2018: It’s time to turn it up.

2017 was an amazing first year here at the Academy of Professional Teachers. 

We’ve accomplished so much, and we are looking forward to expanding even more as we work together to attack 2018.

Happy 2018!

It’s been an amazing first year here at the Academy of Professional Teachers.

We’ve accomplished so much, and we are looking forward to expanding even more as we attack 2018.

At the end of the summer, we released “An End to the Quiet War,” Matt’s book on the current state of education, and what we need to do as teachers to take back our schools.

We held numerous design sprints, and made a ton of progress toward developing our first free product for teachers, the Socratic Oath.

This year, we plan on expanding both our line of products, and our mission.

After talking with so many teachers, from a wide range of schools, we’ve started to notice some trends.  There are people in these buildings that are okay with the status quo.  In teachers, this typically manifests itself in those that are willing to jump through the necessary hoops, without complaint, so that they can go back to their classrooms, close the door, and not be bothered. In administration, we see these same people, whose prerogative is always to avoid anything that may complicate an issue, or require deeper thinking to find the best solution.  

These educators are “Simplifiers.”

Their goal is to be able to make it through that single day with the least amount of incident, and hope to reach the end of their career by finding a way to “live with” what they are doing.  They try to create lessons or units that can be reused year after year, a “perfect” system that will allow them to go on autopilot. In many cases, this is also a defense mechanism for dealing with the seemingly never ending barrage of initiatives and “fixes” brought on by another group.

These educators are “Complicators”

Complicators create more work for everyone else, usually without taking on additional responsibilities, or worrying about the long term consequences of their actions.  They exist in a reactive state, hoping to solve problems for themselves in the most expedient way possible, regardless of the down-river consequences. Creating or designing a flexible framework that may be able to handle these outside forces makes no sense to them, as it solves problems that have not yet become problems, and therefore is a waste of time.  Many aspects of administration lend themselves to this philosophy, but other educators can fall into this as well, Guidance Counsellors, School Social Workers, Fire Marshals and even teachers can fall into this trap, often with the best intentions at heart.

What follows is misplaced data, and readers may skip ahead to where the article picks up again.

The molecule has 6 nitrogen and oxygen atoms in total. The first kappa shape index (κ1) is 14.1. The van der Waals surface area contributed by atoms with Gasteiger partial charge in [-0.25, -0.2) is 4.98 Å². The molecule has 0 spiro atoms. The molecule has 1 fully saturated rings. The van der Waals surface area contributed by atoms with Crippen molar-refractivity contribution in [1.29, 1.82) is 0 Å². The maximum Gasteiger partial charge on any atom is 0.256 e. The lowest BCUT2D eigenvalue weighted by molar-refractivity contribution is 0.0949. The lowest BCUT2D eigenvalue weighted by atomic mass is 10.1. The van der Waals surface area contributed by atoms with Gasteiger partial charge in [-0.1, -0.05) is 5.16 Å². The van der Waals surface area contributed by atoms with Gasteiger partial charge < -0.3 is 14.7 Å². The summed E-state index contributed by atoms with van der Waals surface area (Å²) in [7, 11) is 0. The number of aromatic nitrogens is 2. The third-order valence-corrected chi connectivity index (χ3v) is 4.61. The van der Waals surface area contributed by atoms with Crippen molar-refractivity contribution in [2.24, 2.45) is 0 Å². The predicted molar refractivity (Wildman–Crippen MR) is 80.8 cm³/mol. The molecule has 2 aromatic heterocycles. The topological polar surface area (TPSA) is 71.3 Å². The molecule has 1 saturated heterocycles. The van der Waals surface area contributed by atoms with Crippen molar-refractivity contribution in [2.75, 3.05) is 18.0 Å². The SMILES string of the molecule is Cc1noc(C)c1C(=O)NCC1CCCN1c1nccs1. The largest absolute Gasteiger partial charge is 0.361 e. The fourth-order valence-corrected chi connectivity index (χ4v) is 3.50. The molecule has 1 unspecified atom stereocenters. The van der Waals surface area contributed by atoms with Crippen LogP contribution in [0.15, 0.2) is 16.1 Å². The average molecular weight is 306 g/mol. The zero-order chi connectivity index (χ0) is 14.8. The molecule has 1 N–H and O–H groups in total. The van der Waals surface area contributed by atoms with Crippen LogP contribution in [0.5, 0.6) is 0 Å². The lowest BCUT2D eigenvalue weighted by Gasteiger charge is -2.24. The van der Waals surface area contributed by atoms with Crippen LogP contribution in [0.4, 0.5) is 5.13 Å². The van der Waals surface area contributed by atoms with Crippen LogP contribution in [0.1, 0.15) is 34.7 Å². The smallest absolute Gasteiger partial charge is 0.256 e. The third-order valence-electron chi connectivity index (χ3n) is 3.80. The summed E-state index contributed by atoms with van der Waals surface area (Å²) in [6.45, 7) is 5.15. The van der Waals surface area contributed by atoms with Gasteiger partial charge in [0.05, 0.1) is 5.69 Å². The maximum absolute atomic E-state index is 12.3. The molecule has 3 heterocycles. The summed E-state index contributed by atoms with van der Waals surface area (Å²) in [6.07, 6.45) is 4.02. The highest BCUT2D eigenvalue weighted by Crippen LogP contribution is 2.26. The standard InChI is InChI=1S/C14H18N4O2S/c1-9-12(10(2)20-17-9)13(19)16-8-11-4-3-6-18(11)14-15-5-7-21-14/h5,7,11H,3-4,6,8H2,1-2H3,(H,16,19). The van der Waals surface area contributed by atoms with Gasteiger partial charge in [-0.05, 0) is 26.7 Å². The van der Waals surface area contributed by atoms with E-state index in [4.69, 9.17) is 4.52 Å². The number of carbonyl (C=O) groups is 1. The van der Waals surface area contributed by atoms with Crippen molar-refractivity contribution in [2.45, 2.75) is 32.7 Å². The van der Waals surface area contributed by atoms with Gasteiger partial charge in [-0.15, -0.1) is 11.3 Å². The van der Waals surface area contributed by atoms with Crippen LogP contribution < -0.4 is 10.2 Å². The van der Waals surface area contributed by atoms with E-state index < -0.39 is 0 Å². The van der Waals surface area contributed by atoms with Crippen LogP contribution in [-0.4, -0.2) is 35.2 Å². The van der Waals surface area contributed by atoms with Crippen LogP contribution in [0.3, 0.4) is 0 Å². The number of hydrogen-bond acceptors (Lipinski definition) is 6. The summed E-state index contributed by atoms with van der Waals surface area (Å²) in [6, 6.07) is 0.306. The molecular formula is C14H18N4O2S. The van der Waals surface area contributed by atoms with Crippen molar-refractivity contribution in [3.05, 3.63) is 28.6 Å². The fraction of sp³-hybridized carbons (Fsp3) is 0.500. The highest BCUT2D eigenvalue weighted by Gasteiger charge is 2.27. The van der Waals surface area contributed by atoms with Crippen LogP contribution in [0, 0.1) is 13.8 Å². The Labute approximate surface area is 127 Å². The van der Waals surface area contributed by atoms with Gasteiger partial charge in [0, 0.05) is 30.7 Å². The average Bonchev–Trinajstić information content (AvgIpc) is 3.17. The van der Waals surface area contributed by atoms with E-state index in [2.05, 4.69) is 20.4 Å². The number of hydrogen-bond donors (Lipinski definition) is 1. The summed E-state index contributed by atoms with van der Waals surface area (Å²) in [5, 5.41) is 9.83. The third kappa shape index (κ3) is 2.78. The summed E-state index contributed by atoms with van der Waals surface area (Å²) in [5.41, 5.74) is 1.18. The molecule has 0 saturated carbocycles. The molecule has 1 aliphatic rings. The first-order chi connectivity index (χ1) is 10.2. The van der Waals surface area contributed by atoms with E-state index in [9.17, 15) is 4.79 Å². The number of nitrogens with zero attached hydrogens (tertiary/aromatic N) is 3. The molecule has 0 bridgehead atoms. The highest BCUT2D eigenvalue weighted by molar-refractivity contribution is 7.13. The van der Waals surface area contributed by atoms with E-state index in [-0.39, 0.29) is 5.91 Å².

The third group is more rare, and in a seeming paradox, more depressed, disgruntled, or potentially burning out.  These are the teachers that want more for their classrooms, that have higher expectations for both their own practice, but also the running of the school as well.  These teachers look to grow as professionals, and use lesson and unit planning as a way to do things better than they did previously.  These teachers want more for their students, and want them to challenge the status quo: the way that education has happened since its inception.  

These people are “Amplifiers.”

The reason that so many of these types of teachers are leaving, or are becoming hopeless in their mindset, is that they know what should be done in our schools, but are often hampered by those that wish to keep things as they are. Surrounded by Simplifiers and Complicators, the Amplifiers will eventually come to a conclusion, that the system is broken so irrevocably that it is beyond saving.

Fighting against this is our mission.  We are looking for the Amplifiers. We want to elevate the Amplifiers to become the frontline in the battle to save Public Education.

At APT, we have internalized and adopted this as our mantra for the year.

Our goal is to “Amplify.”

This mission statement will sustain us throughout our second year, as we roll out a series of new products, and new opportunities, for teachers that want to challenge themselves, and take charge of their pedagogy.

We hope that you are one of these Amplifiers as well.

In the coming weeks, we will continue to update the blog, as well as increase our presence on social media, especially Facebook and Twitter. We will also be sharing our ideas for new products, and reaching out to people to become part of our Design Team.

We are excited to see what this new year holds, and we know that with your help and input, it can be a great one.

Thank you again for your support,

Matt, John, and Craig

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What do you think?

We would love to hear your stories. How have you overcome challenges from the Simplifiers or the Complicators?

What do you think?


Craig is an experienced secondary and special education teacher, coach, blogger, and club advisor. A graduate of Hofstra University in NY, he majored in both History and Secondary Ed, and his graduate studies focused on teaching students with special needs. Currently, he teaches Social Studies in Morristown, NJ.

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